Brown lawns. Flooded basements. Piles of snow dumped on your doorstep. Topsy-turvy weather can test your patience, and even put your home at risk.
If a freak storm drops in your area, will your home be up to the challenge? Consider this:
The median age for U.S. homes is 37 years — getting up there when it comes to handling severe storms.
But a few value-adding improvements provide some peace of mind. Here are five home improvements to consider to protect your investment:
#1 Get a Cool Roof
It can make your home more comfortable when the temperatures spike — and reduce your cooling costs. A traditional dark-colored roof can heat up to almost 190 degrees, creating sweltering indoor conditions. A lighter-colored cool roof stays 50 to 100 degrees cooler since it reflects sunlight instead of absorbing heat. As a bonus, keeping your roof cooler can extend its life.
There are a ton of roofing materials. Among the options:
- Cool roof coating. It’s like a very thick white paint that can be applied to different roof types. Coatings can offer additional perks such as water and chemical protection.
- Cool-colored roofing tiles. They look like traditional tiles but have a higher solar reflectance. Tiles like these also come in a wide range of shades. Keep in mind darker colors like black will be less reflective than a lighter shade like terra cotta.
Tip: If you have a flat or shallow-pit roof, a green roof could be an option. They reduce storm water runoff because the plants absorb the water that would otherwise flow into the gutter.
#2 Install a Standby Generator
You’ll have electricity to run essential appliances and your central air system. A standby generator can even reduce your chances of flood damage by keeping your sump pump running.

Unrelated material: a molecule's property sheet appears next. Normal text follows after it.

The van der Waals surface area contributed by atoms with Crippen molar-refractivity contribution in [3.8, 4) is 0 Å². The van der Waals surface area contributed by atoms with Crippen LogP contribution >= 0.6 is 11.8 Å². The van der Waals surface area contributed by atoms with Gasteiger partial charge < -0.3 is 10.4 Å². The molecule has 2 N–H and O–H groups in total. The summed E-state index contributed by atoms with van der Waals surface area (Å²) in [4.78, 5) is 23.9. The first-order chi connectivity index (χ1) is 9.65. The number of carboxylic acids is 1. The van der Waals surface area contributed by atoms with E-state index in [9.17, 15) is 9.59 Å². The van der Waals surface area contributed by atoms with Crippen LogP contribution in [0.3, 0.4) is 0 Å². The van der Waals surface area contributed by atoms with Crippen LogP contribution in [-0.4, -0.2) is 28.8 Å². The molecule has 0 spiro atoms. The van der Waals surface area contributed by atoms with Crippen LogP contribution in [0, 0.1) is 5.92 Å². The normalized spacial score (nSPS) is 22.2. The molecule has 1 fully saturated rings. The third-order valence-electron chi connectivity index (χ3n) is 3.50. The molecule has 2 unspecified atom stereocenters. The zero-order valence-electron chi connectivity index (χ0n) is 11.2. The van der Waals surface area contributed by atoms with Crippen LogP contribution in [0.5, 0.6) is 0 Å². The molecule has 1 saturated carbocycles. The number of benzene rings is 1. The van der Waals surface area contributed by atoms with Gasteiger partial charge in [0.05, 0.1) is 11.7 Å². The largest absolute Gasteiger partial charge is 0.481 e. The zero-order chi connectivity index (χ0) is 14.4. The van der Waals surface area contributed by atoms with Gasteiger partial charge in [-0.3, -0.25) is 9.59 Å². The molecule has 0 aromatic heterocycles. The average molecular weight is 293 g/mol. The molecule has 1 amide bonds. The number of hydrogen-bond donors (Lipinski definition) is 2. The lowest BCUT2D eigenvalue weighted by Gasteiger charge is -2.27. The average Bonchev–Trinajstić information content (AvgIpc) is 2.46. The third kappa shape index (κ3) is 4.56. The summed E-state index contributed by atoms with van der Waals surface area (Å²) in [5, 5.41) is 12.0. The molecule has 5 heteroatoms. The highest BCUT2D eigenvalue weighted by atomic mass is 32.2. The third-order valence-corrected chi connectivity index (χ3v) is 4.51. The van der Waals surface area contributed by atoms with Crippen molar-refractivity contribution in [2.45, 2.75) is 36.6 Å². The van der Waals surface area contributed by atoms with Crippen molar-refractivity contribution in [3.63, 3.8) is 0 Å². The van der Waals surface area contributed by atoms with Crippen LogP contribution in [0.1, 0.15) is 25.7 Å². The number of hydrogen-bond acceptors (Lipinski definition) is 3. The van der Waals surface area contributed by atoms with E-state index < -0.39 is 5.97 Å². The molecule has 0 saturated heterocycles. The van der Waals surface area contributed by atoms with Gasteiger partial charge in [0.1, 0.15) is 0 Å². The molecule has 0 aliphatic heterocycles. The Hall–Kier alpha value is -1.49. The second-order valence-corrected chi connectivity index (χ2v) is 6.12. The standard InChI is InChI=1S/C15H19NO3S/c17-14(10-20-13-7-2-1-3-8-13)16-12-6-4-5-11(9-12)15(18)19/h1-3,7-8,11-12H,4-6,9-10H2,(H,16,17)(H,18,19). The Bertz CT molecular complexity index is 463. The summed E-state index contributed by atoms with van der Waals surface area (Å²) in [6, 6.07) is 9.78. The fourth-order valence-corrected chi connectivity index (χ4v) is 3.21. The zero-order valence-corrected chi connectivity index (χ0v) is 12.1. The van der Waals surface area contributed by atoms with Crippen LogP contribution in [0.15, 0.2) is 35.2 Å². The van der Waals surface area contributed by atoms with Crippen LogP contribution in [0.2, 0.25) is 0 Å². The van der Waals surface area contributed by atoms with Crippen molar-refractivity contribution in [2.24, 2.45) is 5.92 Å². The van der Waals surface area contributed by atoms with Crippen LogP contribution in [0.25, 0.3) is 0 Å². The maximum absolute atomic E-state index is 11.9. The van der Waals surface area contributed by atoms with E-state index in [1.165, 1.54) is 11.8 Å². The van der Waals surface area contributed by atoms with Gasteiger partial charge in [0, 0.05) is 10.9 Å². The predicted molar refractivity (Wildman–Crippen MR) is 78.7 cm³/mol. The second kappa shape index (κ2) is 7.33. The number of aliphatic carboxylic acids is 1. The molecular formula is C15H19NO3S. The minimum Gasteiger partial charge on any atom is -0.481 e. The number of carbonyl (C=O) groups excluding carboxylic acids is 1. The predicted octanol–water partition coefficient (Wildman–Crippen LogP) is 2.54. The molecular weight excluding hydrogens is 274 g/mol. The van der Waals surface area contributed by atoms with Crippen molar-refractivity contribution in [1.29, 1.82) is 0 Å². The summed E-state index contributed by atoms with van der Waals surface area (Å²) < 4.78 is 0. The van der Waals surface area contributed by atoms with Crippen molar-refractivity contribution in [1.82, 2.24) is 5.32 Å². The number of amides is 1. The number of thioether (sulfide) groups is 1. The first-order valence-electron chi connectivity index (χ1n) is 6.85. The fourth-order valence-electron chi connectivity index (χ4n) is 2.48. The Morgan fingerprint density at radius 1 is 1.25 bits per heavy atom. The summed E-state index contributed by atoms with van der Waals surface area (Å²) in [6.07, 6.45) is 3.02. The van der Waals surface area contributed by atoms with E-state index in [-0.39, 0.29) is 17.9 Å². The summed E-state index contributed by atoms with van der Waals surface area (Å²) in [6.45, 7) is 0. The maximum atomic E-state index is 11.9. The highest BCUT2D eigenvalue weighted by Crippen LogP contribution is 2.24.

It’s permanently installed outside your home and fueled by liquid propane or natural gas. Since it’s wired directly into your home’s electrical system, it can automatically restore power in seconds. Price depends on the size of your home and the amount of wattage needed.
Tip: If the ticket price is too high, you can opt for a portable generator. They’re fueled by gasoline or propane, and are powerful enough to keep a few appliances and some lights running. Prices range from a few hundred dollars to a couple thousand dollars. "Consumer Reports" publishes a generator-buying guide with product reviews.
#3 Hurricane-Proof Your Home
Powerful windstorms and hurricanes can cause weak places in your home to fail. Hurricanes are responsible for eight out of the 10 most expensive natural disasters to have hit the U.S. High winds (and water) can wreck your stuff and, at worst, rip the roof off your house.
Even if you don’t live in a hurricane-prone area, making your home impact resistant can protect against tornadoes and other high-wind storms. Here are ways you can windproof:
1. Add truss bracing to homes with gabled roofs, which are more prone to hurricane wind damage. The bracing uses wood beams to attach the rafters at the ends of gable roofs to boost stability.
2. Install impact-resistant windows, doors, and garage doors. These can inhibit high winds that cause structural damage from entering your home. Impact-resistant features like these come with additional perks. They can:
- Protect your home from intruders
- Reduce outside noise
- Stop warm or cool air from escaping